As the summer driving season shifts into high gear, consumers are well aware of gasoline prices and the impact the price will have on their summer travels. Although gasoline makes up 90% of the gallons we purchase for our vehicles, the product that makes up the additional 10% (Ethanol) can have a big impact on the price we pay.
Big Oil vs. Big Corn – commonly discussed as though they are competing against one another for their greater interests and though this is certainly true, they are very dependent on one another both directly and indirectly. Farmers produce crops, in particular corn & soybean, with a large portion sold to refiners and used in the production of biofuels and ethanol. Farmers have used increasing amounts of energy over the years to produce their commodities such as fuel to power their equipment and to transport products all over the world. Although they often have competing interests there is a correlation and linkage between both industries.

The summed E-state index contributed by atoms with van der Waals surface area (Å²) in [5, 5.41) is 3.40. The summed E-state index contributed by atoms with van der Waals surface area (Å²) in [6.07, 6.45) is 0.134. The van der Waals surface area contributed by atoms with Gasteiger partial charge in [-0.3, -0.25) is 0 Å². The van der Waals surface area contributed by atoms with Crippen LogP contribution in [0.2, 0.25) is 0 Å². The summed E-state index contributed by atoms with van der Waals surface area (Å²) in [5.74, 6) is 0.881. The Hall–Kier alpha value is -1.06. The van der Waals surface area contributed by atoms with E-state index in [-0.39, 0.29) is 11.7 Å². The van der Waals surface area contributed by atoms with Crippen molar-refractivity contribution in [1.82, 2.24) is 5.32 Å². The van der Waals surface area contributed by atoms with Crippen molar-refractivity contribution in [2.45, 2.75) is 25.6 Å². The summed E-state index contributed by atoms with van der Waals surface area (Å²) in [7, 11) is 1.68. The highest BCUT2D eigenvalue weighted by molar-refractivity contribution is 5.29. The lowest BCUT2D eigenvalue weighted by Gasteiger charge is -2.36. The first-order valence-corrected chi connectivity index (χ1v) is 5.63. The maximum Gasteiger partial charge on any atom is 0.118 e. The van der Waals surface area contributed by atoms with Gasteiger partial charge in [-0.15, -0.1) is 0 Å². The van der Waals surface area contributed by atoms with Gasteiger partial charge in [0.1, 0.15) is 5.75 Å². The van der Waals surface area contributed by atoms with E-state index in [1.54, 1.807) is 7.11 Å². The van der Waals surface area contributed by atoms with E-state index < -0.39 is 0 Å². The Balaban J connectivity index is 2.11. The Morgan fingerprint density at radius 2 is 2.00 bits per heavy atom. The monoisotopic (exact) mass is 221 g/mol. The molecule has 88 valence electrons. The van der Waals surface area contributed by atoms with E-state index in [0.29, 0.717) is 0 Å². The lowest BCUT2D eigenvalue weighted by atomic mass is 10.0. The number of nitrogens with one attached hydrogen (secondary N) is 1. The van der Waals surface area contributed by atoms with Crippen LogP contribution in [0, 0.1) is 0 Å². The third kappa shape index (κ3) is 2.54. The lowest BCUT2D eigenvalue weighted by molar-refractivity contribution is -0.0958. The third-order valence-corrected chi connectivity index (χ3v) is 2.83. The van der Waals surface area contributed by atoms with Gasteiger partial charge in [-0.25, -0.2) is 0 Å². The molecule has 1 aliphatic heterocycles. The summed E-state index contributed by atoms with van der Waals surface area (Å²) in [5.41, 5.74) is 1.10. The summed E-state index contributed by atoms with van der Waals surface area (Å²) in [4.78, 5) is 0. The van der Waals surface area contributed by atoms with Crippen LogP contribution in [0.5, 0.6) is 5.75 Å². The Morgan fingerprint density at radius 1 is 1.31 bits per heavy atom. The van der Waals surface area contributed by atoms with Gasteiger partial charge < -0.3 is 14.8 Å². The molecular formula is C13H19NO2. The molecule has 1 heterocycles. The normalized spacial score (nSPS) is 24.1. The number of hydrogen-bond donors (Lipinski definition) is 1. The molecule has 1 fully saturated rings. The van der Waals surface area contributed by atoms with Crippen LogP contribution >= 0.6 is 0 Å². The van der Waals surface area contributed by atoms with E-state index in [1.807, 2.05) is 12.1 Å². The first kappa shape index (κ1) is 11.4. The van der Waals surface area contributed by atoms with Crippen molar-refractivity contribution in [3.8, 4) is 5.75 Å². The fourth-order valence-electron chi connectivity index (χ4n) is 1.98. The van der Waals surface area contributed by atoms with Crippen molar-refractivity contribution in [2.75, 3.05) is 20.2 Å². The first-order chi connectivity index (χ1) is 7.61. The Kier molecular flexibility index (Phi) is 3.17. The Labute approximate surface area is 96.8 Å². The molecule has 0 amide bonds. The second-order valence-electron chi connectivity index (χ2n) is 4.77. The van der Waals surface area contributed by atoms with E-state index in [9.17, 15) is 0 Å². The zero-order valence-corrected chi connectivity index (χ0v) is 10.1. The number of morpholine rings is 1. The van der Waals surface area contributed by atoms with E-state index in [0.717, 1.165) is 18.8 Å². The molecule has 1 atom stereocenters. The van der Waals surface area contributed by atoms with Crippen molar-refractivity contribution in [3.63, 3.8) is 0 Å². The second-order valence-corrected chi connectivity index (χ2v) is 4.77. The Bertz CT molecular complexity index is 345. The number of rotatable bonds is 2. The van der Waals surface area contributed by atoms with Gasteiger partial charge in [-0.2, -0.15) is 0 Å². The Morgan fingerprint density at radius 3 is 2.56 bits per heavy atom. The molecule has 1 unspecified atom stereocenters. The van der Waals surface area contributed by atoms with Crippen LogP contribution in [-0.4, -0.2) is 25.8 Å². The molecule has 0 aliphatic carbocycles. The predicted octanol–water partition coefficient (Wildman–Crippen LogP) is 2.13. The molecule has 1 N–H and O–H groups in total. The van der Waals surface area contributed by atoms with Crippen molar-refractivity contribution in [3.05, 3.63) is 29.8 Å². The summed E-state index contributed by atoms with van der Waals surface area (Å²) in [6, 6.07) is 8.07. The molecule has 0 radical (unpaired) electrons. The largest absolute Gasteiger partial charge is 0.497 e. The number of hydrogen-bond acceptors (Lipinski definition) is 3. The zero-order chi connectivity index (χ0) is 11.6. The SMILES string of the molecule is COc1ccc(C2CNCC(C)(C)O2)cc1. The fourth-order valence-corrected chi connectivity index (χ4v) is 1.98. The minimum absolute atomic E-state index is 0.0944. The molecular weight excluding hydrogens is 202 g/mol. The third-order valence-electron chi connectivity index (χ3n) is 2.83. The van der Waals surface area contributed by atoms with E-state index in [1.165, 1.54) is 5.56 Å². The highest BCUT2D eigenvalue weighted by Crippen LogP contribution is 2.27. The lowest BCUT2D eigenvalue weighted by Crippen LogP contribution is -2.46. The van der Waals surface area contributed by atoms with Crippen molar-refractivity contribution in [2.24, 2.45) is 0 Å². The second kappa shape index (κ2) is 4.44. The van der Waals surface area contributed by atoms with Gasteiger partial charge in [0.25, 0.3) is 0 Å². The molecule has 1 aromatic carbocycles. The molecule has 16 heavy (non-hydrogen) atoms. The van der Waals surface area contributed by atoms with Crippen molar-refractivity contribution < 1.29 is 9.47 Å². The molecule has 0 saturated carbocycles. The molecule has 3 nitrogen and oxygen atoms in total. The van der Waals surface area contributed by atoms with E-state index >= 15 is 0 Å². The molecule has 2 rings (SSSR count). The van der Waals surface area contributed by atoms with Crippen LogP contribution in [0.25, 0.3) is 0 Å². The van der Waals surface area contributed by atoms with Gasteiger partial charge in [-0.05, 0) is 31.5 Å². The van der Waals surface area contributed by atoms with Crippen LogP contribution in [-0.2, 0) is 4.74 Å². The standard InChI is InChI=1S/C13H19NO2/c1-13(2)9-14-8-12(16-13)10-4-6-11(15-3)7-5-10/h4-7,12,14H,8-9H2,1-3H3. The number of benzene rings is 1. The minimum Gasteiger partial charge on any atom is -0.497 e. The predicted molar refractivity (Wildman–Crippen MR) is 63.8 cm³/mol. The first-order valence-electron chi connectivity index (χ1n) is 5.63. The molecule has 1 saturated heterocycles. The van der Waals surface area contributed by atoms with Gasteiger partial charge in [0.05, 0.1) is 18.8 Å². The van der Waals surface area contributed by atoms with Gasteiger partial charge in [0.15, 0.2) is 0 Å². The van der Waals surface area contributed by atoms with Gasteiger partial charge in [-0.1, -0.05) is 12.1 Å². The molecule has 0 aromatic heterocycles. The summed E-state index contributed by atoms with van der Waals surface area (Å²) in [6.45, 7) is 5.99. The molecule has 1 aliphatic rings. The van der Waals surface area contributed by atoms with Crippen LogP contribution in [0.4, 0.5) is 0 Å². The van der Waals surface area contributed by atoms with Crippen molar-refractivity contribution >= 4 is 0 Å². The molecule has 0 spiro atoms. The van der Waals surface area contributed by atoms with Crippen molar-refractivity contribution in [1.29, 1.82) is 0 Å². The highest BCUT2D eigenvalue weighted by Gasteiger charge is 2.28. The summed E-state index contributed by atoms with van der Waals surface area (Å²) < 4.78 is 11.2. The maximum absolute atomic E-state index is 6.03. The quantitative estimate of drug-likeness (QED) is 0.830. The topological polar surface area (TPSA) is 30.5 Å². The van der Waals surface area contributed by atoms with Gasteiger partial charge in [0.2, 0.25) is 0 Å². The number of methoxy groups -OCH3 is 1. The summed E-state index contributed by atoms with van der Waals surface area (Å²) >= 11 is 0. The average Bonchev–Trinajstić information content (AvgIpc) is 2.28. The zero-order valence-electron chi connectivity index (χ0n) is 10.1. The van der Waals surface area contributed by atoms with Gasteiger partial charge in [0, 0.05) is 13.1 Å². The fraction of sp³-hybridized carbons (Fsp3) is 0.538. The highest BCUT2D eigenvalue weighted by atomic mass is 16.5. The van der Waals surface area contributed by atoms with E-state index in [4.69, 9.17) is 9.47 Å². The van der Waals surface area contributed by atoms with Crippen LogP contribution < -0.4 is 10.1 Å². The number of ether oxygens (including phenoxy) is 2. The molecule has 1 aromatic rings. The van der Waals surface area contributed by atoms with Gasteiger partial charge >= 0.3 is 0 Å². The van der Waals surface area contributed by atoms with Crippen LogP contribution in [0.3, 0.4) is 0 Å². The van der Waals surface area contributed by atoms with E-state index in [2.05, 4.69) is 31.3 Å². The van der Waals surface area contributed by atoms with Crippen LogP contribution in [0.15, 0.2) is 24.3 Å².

This Friday marks the day of trade sanctions between the United States and China. The tariffs include $34 billion worth of exports from each nation. The US tariffs imposed on China will include more than 800 products while Beijing will be targeting 545 American products. Later in the summer the United States is planning to impose $16 billion more in tariffs which China will respond to accordingly with another equal set of tariffs against US exports. With the looming tariffs on the horizon China may experience a few setbacks as they ambitiously try to increase bio-fuel usage in the country by 2020. Chinese government is planning to roll out E-10, gasoline containing 10 percent of ethanol coming from corn. However with tariffs near, the Chinese government wants to build new ethanol plants to aid in the production of E-10. COFCO (China's State Development and Investment Corporation) an agribusiness that has been awaiting approval of permits from the government on when they can begin, but will probably wait till the full force of these sanctions takes place. The amount of corn needed to start this roll out would be a quarter of the current annual demand, about 45 million tons. As Chinese corn stockpiles have dwindled in recent years, the corn used for the roll out would push up against demand for food supplies, which would leave little cushion for demand to increase. As the United States is one of China's top suppliers of corn imports, they will apply stiff tariffs on them starting Friday as well. These sanctions may drive Chinese corn prices higher in the short term as their stockpiles will continue to grow as domestic demand rises. One lingering question would be if corn becomes difficult/costly to acquire when does the conversation begin about potentially importing ethanol from the United States and what impact will these tariffs have on prices domestically in the U.S. as well as China?